and therefore should be one of the prime considerations of govern- 
ment was greatly enhanced and accelerated by the public activities of 
his father. 

In 1901 Governor Aycock appointed "Farmer Bob" a member of 
the State Commission of Agriculture, as the present day State Board 
of Agriculture was known then, and the elder Scott served in that 
capacity under six succeeding governors. In addition, he served two 
terms in the State Senate and five terms in the House of Repre- 
sentatives. 

When son Kerr began successfully advocating in the first General 
Assembly of his administration as governor the issuance of millions 
of dollars of "better schools and roads" bonds, several oldtimers 
pointed out his resemblance to his father in this kind of thinking. 
One aged Alamance County neighbor drawled, " 'Course, it's Kerr's 
program, but it's also the program his daddy worked for all his life — 
this thing of better schools and roads." 

From his father's side of the family tree, Kerr Scott inherited 
traits of sternness, tenacity, and even, on occasion, stubborness, good 
business judgment, and a compelling urge to help people help them- 
selves make life more worth-while by raising the community and 
state to a better standard of living. 

From his mother he inherited an inner gentleness of nature and 
a sentimental streak that he is usually able to hide or disguise from 
all except his most intimate friends and members of his immediate 
staff. 

A constant conflict goes on within him between these two strong 
opposite sides of his inner nature. Occasionally, during public ap- 
pearances, the sentimental side breaks through the barrier he ever 
seeks to erect against it and is evidenced by a choking up of his voice. 

A notable example occurred on the night of December 30, 1952. 
In a radio network address he was saying good-by — as governor — 
to all the people of North Carolina. He started off in a strong, 
resonant voice; but toward the last his voice began to break, and he 
became so choked with emotion that the radio audience could hardly 
hear the last one hundred words or so, and the little group of friends 
and associates circled around him saw tears trickling down the ruddy 
cheeks of the broad-shouldered Chief Executive. 

With an impatient hand he quickly brushed the tears away and 
moments later was in the midst of telling a funny anecdote. As a 



William Kerr Scott xiii 

storyteller, and his stories are always clean and have a point and 
moral to them, he has few contemporary equals. 

From his mother's side of the family tree he also inherited a deep 
appreciation for literature, particularly writings dealing with the 
rise and fall of ancient civilizations. It is from the deep well of 
knowledge that he has acquired with respect to the causes for the 
old civilizations withering away that he draws inspiration for leader- 
ship in the preservation and development of practical ideals. It is 
recognition of these deadly historic faults and weaknesses and the 
ultimate consequences of them, and the parallel he sees in certain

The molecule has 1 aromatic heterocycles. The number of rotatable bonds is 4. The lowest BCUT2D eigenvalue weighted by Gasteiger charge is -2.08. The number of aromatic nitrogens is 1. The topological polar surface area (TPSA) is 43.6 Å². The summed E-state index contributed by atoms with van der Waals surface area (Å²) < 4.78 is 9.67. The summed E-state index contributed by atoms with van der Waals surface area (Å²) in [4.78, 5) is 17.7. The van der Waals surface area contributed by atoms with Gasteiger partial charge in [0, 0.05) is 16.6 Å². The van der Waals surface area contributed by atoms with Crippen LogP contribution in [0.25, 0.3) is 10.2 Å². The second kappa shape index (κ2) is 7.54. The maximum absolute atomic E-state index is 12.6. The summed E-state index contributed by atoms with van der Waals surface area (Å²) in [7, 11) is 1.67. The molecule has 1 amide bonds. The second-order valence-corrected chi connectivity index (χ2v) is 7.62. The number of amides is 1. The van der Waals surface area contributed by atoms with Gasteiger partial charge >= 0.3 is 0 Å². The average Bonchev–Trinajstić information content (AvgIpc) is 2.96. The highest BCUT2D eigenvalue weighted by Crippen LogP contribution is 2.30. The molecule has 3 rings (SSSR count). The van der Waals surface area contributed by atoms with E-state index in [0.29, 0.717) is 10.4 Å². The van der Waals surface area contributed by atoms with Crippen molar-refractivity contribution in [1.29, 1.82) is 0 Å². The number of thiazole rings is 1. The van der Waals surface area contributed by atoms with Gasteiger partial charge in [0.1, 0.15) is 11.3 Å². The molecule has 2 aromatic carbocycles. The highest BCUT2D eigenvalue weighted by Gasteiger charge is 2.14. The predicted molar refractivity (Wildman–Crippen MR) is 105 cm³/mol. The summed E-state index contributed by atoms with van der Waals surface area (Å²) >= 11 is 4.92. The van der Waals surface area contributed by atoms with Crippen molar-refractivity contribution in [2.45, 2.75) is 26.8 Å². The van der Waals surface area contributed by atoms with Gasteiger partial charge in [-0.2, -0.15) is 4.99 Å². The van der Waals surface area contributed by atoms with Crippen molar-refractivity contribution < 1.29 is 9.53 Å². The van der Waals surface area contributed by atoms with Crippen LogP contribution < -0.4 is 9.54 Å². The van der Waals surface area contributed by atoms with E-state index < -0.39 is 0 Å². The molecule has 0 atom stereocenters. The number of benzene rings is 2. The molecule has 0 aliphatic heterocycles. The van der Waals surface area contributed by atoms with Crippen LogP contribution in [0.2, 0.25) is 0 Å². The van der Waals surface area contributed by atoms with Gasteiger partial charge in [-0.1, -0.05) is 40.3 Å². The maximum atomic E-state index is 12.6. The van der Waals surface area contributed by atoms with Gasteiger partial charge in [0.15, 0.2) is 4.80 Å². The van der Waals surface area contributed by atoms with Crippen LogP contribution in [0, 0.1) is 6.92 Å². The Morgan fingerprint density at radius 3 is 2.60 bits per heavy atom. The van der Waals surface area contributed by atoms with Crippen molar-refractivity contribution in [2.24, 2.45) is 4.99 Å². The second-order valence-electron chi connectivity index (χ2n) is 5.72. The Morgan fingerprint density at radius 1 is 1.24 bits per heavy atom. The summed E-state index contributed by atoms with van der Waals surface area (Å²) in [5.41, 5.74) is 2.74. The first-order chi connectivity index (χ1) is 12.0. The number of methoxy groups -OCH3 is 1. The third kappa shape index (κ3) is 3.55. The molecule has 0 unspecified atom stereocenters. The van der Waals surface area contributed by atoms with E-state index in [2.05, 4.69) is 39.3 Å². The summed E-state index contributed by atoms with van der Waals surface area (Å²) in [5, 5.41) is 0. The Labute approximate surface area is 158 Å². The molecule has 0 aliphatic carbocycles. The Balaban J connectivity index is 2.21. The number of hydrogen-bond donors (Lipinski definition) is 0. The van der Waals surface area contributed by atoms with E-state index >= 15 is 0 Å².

trends today, which convince him of the righteousness of the causes 
for which he fights. 

His philosophy of life and of government is largely encompassed 
by his conviction that what is bad for any large segment or group of 
the people is bad for all the people. This one central theme threads 
its way through the history of his public acts and utterances. 

Most of the Hughes menfolk, going back several generations, 
were preachers, doctors, and educators. The ancestral Scotts were in 
the main farmers, manufacturers, and businessmen. Somehow, and 
for some obscure reason or reasons, his forebears did not find the 
practice of law attractive, although the family trees do record several 
lawmakers and law enforcement officers among the generations that 
have passed on. 

There was never any question in Kerr Scott's mind about what 
he wanted to do as a man. He wanted to be a farmer, and a 
good farmer. Upon his graduation from Hawfields High School, he 
enrolled at North Carolina State College. Four years later, in 1917, 
he graduated with honors with a Bachelor of Science Degree in 
Agriculture. 

A few weeks earlier America had entered World War I. Before 
the conflict was many months old, Kerr Scott and three of his bro- 
thers had answered the war drum beats by laying aside their civilian 
clothes for army uniforms. One of the brothers died in service. 

At war's end, things were rough, from a financial standpoint, for 
the home-coming young ex-soldier. His still unframed college di- 
ploma and the things it suggested he was capable of doing had not 
been put to the test of everyday practices, and had gathered a bit of 
dust while he was away. And, on top of that, new jobs were few and 
far between for the inexperienced youngsters who had marched away 
to war. 

From his father he borrowed $4,000.00 enabling the future gov- 
ernor to buy a 224 acre tract of farm land, much of it uncleared, 



xiv William Kerr Scott 

and, in addition, a minimum of tools and a few head of sheep and 
cattle. Then began the back-breaking task of felling trees and digging 
stumps. The work day started at the moment the stars moved back 
for the first streaks of dawn light, and ended only after the sun 
had slipped out of sight. It was a tiresome routine followed day in 
and day out. 

But, as his axe bit into the trees and the piles of stumps grew, 
the eager young land clearer had pleasant thoughts. He was build- 
ing for the future, and that dreamed-of future included plans for a 
life shared with a gentle, little soft-speaking school teacher who